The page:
Sunday, April 10, 2016

May 14 - The Man Who Stalked Einstein

The Man Who Stalked Einstein:
A Tale of Scientific Differences, Envy, and Ethnic Prejudice

Presented by Bruce J. Hillman, MD



The Man Who Stalked Einstein details the antagonistic relationship between Philipp Lenard – the 1905 Nobel Prize winner for physics – and Time Magazine’s ‘Man of the 20th Century,’ Albert Einstein. The two men were antipodes in nearly every regard. Lenard was an experimentalist, who believed the theoretical physics of Einstein was calculated charlatanry. He was a strident German nationalist, whose personal financial reversals and the death of his son led him to believe the popular Nazi shibboleth that the Jews were at fault for Germany’s problems. Lenard personalized Einstein as ‘the Jew.’ Over time, his writings and speeches attacking Einstein reversed the public’s perception of the once popular Einstein and had much to do with Einstein’s fleeing Europe in 1933. Following Hitler’s consolidation of authority, Lenard and his protégé, Johannes Stark - empowered by newly enacted anti-Semitic laws – led the dismissal of all Jewish scientists from German universities.

 
Bruce J. Hillman, MD, is Professor and former Chair of the Department of Radiology at the University of Virginia.  He has published more than 300 articles in the medical literature, as well as the 2010 book, The Sorcerer’s Apprentice – How Medical Imaging is Changing Health Care, explaining medical imaging for a lay audience. He has edited three medical journals, including his current role as Editor-in-Chief of the Journal of the American College of Radiology. The Man Who Stalked Einstein: How Nazi Scientist Phillip Lenard Changed the Course of History is his first work of creative non-fiction.




Saturday, May 14, 2016
1:30 pm

Twinbrook Library (Note New Location)
202 Meadow Hall Dr, Rockville, MD

Friday, April 08, 2016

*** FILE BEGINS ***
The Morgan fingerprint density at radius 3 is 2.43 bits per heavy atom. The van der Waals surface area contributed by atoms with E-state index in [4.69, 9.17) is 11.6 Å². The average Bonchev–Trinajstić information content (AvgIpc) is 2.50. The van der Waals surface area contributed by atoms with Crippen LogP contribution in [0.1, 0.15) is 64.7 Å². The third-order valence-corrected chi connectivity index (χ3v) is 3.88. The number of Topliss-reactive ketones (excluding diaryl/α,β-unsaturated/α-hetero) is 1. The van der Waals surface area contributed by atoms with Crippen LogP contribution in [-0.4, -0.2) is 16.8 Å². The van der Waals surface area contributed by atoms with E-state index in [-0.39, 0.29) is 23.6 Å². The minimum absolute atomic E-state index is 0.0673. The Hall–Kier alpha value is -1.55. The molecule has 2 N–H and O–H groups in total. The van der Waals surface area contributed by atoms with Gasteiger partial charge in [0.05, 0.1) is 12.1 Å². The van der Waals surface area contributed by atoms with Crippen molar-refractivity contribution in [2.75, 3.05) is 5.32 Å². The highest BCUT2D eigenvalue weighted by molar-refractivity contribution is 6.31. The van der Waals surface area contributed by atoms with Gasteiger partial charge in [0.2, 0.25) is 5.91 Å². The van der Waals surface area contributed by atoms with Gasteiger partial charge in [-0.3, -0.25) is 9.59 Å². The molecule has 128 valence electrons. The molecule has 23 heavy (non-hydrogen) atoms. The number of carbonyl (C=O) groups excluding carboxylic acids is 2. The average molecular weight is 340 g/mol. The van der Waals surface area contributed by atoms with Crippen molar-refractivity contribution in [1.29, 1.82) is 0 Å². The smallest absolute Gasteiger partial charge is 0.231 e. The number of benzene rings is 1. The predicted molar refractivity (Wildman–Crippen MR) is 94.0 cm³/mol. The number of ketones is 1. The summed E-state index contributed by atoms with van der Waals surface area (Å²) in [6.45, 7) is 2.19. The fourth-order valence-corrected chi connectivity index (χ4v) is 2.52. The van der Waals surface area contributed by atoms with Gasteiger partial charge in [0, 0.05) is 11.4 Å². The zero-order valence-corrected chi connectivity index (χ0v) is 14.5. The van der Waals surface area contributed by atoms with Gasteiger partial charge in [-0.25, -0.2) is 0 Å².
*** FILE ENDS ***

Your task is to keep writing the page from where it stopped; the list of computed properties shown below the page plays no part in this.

Shadow of a Doubt - April 2016

The Monthly Calendar of the National Capital Area Skeptics
    • April 9 Lecture: Technical Studies of Cultural Heritage: The Artist as Alchemist presented by Lynn Brostoff, PhD
    • May 3 - Philip J. Klass Award dinner 
    • May 2016 lecture
    • Torn from today's headlines
    • NCAS Elections
    • Amazon Smile: Contribute to NCAS at no cost to you
    • Shadow Light
    • Drinking Skeptically on hiatus
      NCAS Public Lecture Series

      Technical Studies of Cultural Heritage: 
      The Artist as Alchemist

      Lynn Brostoff, PhD
      Preservation Directorate
      Library of Congress

      Saturday, April 9, 2:00pm - 4:00pm
      SPECIAL TIME
      Bethesda Regional Library
      7400 Arlington Road
      Bethesda, MD [map] [directions]
      (Bethesda Metro station)
      FREE admission – Everyone welcome, members and non-members

      Lynn Brostoff, PhD, a conservation scientist in the Preservation Directorate at the Library of Congress, will discuss the analysis of museum collections and the alchemical origin of many artists' materials.

      Lynn Brostoff received a master's degree in polymer materials science from the University of Cincinnati and master's in art history (and certificate in conservation) from New York University. She also holds a PhD in chemistry from the University of Amsterdam in the Netherlands. She has worked at the Smithsonian Institution's Museum Conservation Institute and the National Gallery of Art.